Better Tweeting Equals Better Writing: It All Starts With K.I.S.S.

By Posted 2010 Updated   BloggingGuest PostsSocial MediaTwitter

Better Tweeting = Better Writing. Alright. You probably don’t see it, but Twitter can actually help you become a better writer. Of course you may likely scoff a bit at this— (jeepers however did I arrive at such a conclusion?!) and even claim that Twitter encourages people to become bad writers… especially when the typical Tweets you see look a little something like this:

  • ShopaL00za143: WTH it jus stopped!! :( #verybadsituation im starving*
  • kirstenIZthabest: #itsreallyannoying how you wanna b flip floppyyy make yo mind dawwggg!*
  • PlinkyT0ez: @JMezzyHair “-picks something- this?” -laugh- those are pants darling “ohh! ^-^ -giggles, gets purple jacket- this?” *

*Please note these are actual Tweets. Actual names have been changed for the protection of the individuals and so I can avoid a beat down when I say they are dumb and need to go back to school. I vote kindergarten. OK that was mean. 3rd grade then?

Good Writer Good Tweeter

OK, so first of all, these aren’t exactly what you’d call good quality Tweets. Not exactly engaging and compelling content, not by a long shot. And I say that with the utmost of sincerity and just a hint of sarcasm.

In no way should anyone continually Tweet like this, especially if you want to attract a loyal following. Granted, I am guilty of using the Twitter ‘shortening’ feature which can often turn plain English into readable numbers, BUT… I don’t use it all the time, repeatedly. Nor do my Tweets resemble the above Tweets in any way, shape or form.

Thank goodness eh? That’s just a little scary. And totally not in a good way.

Now don’t get me wrong… an occasional rant here and there is fine, in fact expected. And sometimes we just can’t quite fit all the characters we want into a Tweet rant. So we must shorten it somehow. Unfortunately the end result is usually some weird, decidedly pale version of the English language that is barely intelligible. Yuck.

So do the Twitterverse a favor and please make it intelligible. Pul-leez! (See? Totally intelligible right?) Or consider using TwitLonger. That helps too. Oh and secondly, if these are the typical Tweets you see in your feed, I say “Run! RUN!” in the opposite direction. Either that or I highly recommend you start looking for other, more interesting Tweeps to follow.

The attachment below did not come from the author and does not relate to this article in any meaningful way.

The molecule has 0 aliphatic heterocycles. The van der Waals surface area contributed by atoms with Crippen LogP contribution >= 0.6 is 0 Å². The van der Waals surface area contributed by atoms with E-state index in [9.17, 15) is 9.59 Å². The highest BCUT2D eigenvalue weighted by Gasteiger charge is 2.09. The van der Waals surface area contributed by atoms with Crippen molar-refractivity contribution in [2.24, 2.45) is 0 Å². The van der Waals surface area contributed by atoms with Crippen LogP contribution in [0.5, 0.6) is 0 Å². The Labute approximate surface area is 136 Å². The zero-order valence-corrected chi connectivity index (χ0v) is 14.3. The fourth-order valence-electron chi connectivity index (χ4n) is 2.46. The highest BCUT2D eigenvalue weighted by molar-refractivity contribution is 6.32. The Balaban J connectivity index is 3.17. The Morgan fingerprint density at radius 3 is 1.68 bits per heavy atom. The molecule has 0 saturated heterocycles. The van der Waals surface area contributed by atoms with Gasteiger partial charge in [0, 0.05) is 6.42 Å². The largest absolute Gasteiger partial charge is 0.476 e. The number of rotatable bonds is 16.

But I digress. Honestly, if you’re serious about becoming a writer, being active in Twitter really will help you.

Here’s how –

Twitter can help you become more conscious of the basic rules of writing. Remember the 4 C’s?

Any writer worth their salt should know how to write (1) concisely, (2) coherently, (3) concretely and (4) clearly—and this is exactly the type of writing that Twitter forces you to do. Well… forces most of us to do at any rate.

So let’s explore that a little deeper shall we?

1. Twitter forces you to write concisely

This one is pretty darn obvious. You’re given 140 characters or less within which you must convey a message. You have 140 characters to say something that makes sense and hopefully makes you sound and appear smart to your followers. (No, you don’t actually have to be smart… no, really you don’t!)

Just kidding. You should be at least a little smart if you’re trying to sound and appear smart. I read that somewhere. Seriously, you only have 140 characters to make a good impression. So make it a good impression.

The 140 character limit works because you really don’t need too many words to send a message out when you’re shooting for concise. Just remember to keep the K.I.S.S. method in the forefront of that little noggin of yours and you’ll do spectacularly well.

K.I.S.S.= “Keep It Simple, Stupid” in case you were scratching your head and wondering.